❏      The issue of holding simultaneous elections to the Lok Sabha and the State Assemblies has been referred to the Law Commission for further examination, Law Minister Kiren Rijiju told the Lok Sabha.

The Minister argued in favour of holding simultaneous elections as it would not only result in savings to the exchequer but it also enlist “imperatives” such as amending the Constitution and bringing all political parties on board.

Simultaneous elections would require amendments in “not less than five” Articles of the Constitution —

❏      Article 83 relating to duration of Houses of Parliament,

❏      Article 85 dissolution of Lok Sabha,

❏      Article 172 duration of the State legislatures,

❏      Article 174 dissolution of the State legislatures,

❏      and Article 356.

What is the Simultaneous elections/'One Nation One Election' system?

  • The current electoral system of the country holds separate polls for the Lok Sabha and state Assemblies in a gap of five years.
  • The term of state assemblies may not necessarily be in sync with one another or that of the Lok Sabha.
    •        As a result, the mammoth task of conducting elections goes all round the year.
  •        One Nation One Election proposes that simultaneous elections be held in all states and the Lok Sabha in a gap of five years.
    •        This will involve the restructuring of the Indian election cycle in a manner that elections to the states and the centre synchronise.
    • This would mean that the voters will cast their vote for electing members of the LS and the state assemblies on a single day, at the same time (or in a phased manner as the case may be).

Historical Background

  • Simultaneous polls to states and Lok Sabha is not a newly conceived norm.
  • In fact, simultaneous elections have previously been conducted in India in 1952, 1957, 1962 and 1967.
    • Soon after, this norm was discontinued following the dissolution of some Legislative Assemblies between 1968 -69.
  • The idea of reverting to simultaneous polls was mooted in the annual report of the Election Commission in 1983.
  • The Law Commission’s Report also referred to it in 1999.
  • In 2018, the Law Commission submitted a draft report endorsing the implementation of simultaneous polls, recommending changes to the electoral laws and Articles pertaining to the same.
    • The Law Commission has suggested that simultaneous elections can only be held through appropriate amendments to the Constitution.
      •        The Commission further opined that at least 50% of the states must ratify the constitutional amendments.


Arguments in favour of Simultaneous Elections/ ONOE

  • Reduction in cost: Multiple elections at different times lead to a huge cost to the exchequer in the form of lost time, labour and financial costs.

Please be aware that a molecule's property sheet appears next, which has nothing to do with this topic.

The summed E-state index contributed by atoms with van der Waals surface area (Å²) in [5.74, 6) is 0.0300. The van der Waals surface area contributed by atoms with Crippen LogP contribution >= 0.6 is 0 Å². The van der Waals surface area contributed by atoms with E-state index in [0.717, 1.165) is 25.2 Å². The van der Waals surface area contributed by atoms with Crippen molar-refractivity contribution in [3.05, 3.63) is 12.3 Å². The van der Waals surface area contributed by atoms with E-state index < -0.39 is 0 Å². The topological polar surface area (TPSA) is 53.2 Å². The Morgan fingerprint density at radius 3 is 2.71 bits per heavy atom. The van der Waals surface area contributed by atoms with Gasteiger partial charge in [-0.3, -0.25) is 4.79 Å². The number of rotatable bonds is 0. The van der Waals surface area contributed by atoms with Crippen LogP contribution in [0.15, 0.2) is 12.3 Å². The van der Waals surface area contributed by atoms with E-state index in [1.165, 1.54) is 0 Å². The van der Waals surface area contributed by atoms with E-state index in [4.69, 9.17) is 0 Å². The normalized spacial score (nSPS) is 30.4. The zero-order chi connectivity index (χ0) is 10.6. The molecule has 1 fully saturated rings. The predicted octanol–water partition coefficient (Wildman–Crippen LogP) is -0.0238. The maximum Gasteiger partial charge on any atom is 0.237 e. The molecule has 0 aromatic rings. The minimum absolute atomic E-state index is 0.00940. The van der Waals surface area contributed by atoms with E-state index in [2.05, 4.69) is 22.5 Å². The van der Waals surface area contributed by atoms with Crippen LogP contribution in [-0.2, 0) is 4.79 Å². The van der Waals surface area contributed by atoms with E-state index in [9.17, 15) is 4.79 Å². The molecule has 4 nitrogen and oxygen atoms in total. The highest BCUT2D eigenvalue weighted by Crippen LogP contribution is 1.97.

• Simultaneous polls will boost voter turnout
  • Engagement of security forces:
  • Impact on social fabric: Frequent elections perpetuate caste, religion, and communal issues across the country as elections are polarising events.
  • Focus on populist measures: Frequent elections will impact the focus of governance and policymaking as it forces the political class to typically think in terms of immediate electoral gains rather than focus on long-term programs and policies.
  • Hampering values of democracy: Smaller parties with less capital and money for election expenditure could not compete equally with larger parties with deep pockets.With simultaneous elections, the election expense

will be reduced thus allowing for more level playing field.

Arguments Against

  • The primary cause of concern amongst parties that have opposed simultaneous polling is that of

Constitutional glitches and anti-federal consequences.

    • Some believe that this shall impact the voting judgement of the people and this new process shall require manpower and machinery (EVMs and VVPATs) on a humongous scale.
  • The Opposition parties had argued that such deliberations will adversely affect the federal nature of the Indian political system.
    •        National issues and State issues are different in nature and implementation.
      • The national election is dominated by issues about national interests, while state elections deal with local issues.
      • With simultaneous elections, national issues may dominate

state issues.


  • Accountability: Again, regular elections mean that the government is under an obligation to

listen to the will of the people lest it loses the elections in one state or the other.

  • Difficult to Maintain Synchronisation: It is difficult to maintain simultaneous elections in a democracy. As soon as any government loses confidence in its assembly, again the system will fall into disarray.
  • Tampering democratic will.
    • The present system has been consciously chosen by our forefathers to uphold the will of democracy by providing for regular elections so that people can express their will through the right to vote.
      • However, modifying the election system would mean tampering with the power of people to express their democratic will.

Way forward

  • Simultaneous election is an idea whose time has come. However, since the issue is concerned with the federal structure of the Constitution, it needs to be discussed and debated properly across the political spectrum to assuage the concerns of regional parties. This will make it easier to implement the idea in the country.
  • Ideally, the ‘one nation, one election’ system should reduce the amount of time, energy and resources invested in the conduct of polls. If simultaneous polls do reduce the duration of conducting polls, political parties will have ample time to address national issues and enhance governance.
  • The law commission’s recommendations suggest that there is a feasibility to restore one nation one election concept as it existed during the first two decades of India’s independence.